In probably the earliest book of the New Testament, First Corinthians, written by St Paul sometime between 53 to 57 AD, Chapter 11, Verses 22 to 26 set out what Christ did tonight: “The Lord Jesus, on the night he was betrayed, took bread and when he had given thanks, he broke it and said, ‘This is My body, which is being broken for you; keep on doing this in remembrance of Me. In the same way, after supper he took the cup, saying, ‘This cup is the new covenant in my blood; keep on doing this, whenever you drink it, in remembrance of Me.’ St Paul adds: For whenever you eat this bread and drink this cup, you proclaim the Lord’s death until He comes.” Biblical notes indicate that the Greek verbs for “being broken” and “keep on doing” are continuing actions—that is, actions that continue into the present—just as St Paul says, because every time we eat the Bread of Christ and drink His cup we “proclaim the Lord’s death until He comes.” In other words, on this day of Holy Thursday, Christ has set out for us a model of how to be united to Him, how to unite how bodies, our minds and our souls to Him.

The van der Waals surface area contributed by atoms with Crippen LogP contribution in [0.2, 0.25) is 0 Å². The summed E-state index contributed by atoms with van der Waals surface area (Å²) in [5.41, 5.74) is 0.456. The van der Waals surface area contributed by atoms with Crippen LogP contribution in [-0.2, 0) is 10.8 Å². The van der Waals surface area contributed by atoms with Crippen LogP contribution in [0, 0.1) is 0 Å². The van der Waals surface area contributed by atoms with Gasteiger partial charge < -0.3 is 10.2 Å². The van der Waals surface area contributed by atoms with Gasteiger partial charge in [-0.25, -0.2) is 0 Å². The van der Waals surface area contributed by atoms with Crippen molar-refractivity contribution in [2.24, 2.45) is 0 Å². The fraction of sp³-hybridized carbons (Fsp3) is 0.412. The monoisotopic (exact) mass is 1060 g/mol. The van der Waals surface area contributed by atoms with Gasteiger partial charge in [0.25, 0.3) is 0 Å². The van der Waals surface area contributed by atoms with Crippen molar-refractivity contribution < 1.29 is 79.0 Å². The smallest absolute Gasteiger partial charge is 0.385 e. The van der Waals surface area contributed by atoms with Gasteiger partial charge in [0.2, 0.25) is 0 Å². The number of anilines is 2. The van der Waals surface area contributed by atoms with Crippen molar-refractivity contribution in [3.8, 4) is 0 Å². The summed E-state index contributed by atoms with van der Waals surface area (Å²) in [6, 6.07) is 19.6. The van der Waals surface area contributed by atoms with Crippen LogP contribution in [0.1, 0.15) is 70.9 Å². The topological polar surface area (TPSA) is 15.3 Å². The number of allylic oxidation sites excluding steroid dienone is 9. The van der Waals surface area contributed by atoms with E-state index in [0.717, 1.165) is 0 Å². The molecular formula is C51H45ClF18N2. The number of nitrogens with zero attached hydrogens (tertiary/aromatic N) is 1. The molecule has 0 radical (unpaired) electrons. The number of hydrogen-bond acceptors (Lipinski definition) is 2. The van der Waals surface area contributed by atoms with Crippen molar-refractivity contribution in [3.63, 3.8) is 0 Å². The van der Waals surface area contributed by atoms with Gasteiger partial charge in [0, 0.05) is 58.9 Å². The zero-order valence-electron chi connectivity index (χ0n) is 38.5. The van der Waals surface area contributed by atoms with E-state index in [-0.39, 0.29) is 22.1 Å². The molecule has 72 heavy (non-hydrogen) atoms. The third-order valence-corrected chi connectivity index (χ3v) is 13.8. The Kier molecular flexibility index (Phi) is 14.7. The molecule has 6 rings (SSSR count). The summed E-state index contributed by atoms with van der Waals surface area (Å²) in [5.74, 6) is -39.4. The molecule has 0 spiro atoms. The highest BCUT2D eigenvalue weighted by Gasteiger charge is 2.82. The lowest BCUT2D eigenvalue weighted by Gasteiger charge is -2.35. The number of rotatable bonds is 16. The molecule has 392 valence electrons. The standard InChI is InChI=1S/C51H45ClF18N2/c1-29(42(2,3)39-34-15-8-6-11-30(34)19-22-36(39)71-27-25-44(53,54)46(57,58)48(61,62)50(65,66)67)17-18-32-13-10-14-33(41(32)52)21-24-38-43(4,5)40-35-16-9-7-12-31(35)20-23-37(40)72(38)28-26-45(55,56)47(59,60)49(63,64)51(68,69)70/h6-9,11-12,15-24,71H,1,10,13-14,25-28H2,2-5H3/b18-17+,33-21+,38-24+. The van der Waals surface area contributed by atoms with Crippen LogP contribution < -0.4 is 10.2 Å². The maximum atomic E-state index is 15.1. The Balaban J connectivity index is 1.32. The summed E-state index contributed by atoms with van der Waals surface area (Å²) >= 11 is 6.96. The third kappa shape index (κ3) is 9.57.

St John of Damascus, a 7th century Syrian monk and priest, has posed a question that many of us have asked: “Now you ask, how does the bread become Christ’s body and the wine and water Christ’s blood? And I say to thee, ‘the Holy Spirit is present and does these things which surpass reason and thought’ . . . It is enough for you to learn that it was through the Holy Spirit . . .” Furthermore, St John of Damascus points out that by receiving communion, “we have communion with Christ and share in His flesh and His divinity . . . we [also] have communion and are united with one another through [that communion]. For since we partake of the one bread, and we all become one body of Christ and one blood, and members one of another, being of one body of Christ.” Thus every time that we receive communion we are being united not only to Christ, but to all of those who have received communion along with us. Thus the unity that we receive on this Holy Thursday is a double unity—a unity with Christ and a unity with each other as fellow Christians who believe in the divinity of Christ.